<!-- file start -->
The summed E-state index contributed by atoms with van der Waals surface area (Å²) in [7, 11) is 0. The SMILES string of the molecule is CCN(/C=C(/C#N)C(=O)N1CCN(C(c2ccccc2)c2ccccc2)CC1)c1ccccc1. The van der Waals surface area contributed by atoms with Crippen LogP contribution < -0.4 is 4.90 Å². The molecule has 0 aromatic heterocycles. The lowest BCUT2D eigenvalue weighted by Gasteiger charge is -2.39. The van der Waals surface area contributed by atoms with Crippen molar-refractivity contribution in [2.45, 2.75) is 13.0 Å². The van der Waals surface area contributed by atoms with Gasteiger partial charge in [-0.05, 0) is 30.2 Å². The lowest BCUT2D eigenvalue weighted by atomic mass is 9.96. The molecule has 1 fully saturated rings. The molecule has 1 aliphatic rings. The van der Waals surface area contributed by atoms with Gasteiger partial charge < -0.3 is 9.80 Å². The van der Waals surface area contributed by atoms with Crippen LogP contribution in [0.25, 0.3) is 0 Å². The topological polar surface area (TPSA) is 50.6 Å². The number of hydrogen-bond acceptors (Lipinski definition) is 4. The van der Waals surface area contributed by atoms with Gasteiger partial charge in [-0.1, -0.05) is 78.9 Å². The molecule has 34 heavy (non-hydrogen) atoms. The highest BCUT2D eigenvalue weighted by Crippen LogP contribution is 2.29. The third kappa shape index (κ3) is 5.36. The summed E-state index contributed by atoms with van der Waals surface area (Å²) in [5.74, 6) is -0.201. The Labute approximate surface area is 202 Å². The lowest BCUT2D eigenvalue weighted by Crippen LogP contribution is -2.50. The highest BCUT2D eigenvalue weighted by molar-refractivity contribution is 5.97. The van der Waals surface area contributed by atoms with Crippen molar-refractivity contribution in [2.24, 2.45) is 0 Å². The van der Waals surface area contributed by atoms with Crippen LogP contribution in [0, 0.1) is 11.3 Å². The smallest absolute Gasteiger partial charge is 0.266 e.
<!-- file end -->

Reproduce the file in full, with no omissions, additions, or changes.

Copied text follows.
The summed E-state index contributed by atoms with van der Waals surface area (Å²) in [7, 11) is 0. The SMILES string of the molecule is CCN(/C=C(/C#N)C(=O)N1CCN(C(c2ccccc2)c2ccccc2)CC1)c1ccccc1. The van der Waals surface area contributed by atoms with Crippen LogP contribution < -0.4 is 4.90 Å². The molecule has 0 aromatic heterocycles. The lowest BCUT2D eigenvalue weighted by Gasteiger charge is -2.39. The van der Waals surface area contributed by atoms with Crippen molar-refractivity contribution in [2.45, 2.75) is 13.0 Å². The van der Waals surface area contributed by atoms with Gasteiger partial charge in [-0.05, 0) is 30.2 Å². The lowest BCUT2D eigenvalue weighted by atomic mass is 9.96. The molecule has 1 fully saturated rings. The molecule has 1 aliphatic rings. The van der Waals surface area contributed by atoms with Gasteiger partial charge < -0.3 is 9.80 Å². The van der Waals surface area contributed by atoms with Crippen LogP contribution in [0.25, 0.3) is 0 Å². The topological polar surface area (TPSA) is 50.6 Å². The number of hydrogen-bond acceptors (Lipinski definition) is 4. The van der Waals surface area contributed by atoms with Gasteiger partial charge in [-0.1, -0.05) is 78.9 Å². The molecule has 34 heavy (non-hydrogen) atoms. The highest BCUT2D eigenvalue weighted by Crippen LogP contribution is 2.29. The third kappa shape index (κ3) is 5.36. The summed E-state index contributed by atoms with van der Waals surface area (Å²) in [5.74, 6) is -0.201. The Labute approximate surface area is 202 Å². The lowest BCUT2D eigenvalue weighted by Crippen LogP contribution is -2.50. The highest BCUT2D eigenvalue weighted by molar-refractivity contribution is 5.97. The van der Waals surface area contributed by atoms with Crippen molar-refractivity contribution in [2.24, 2.45) is 0 Å². The van der Waals surface area contributed by atoms with Crippen LogP contribution in [0, 0.1) is 11.3 Å². The smallest absolute Gasteiger partial charge is 0.266 e.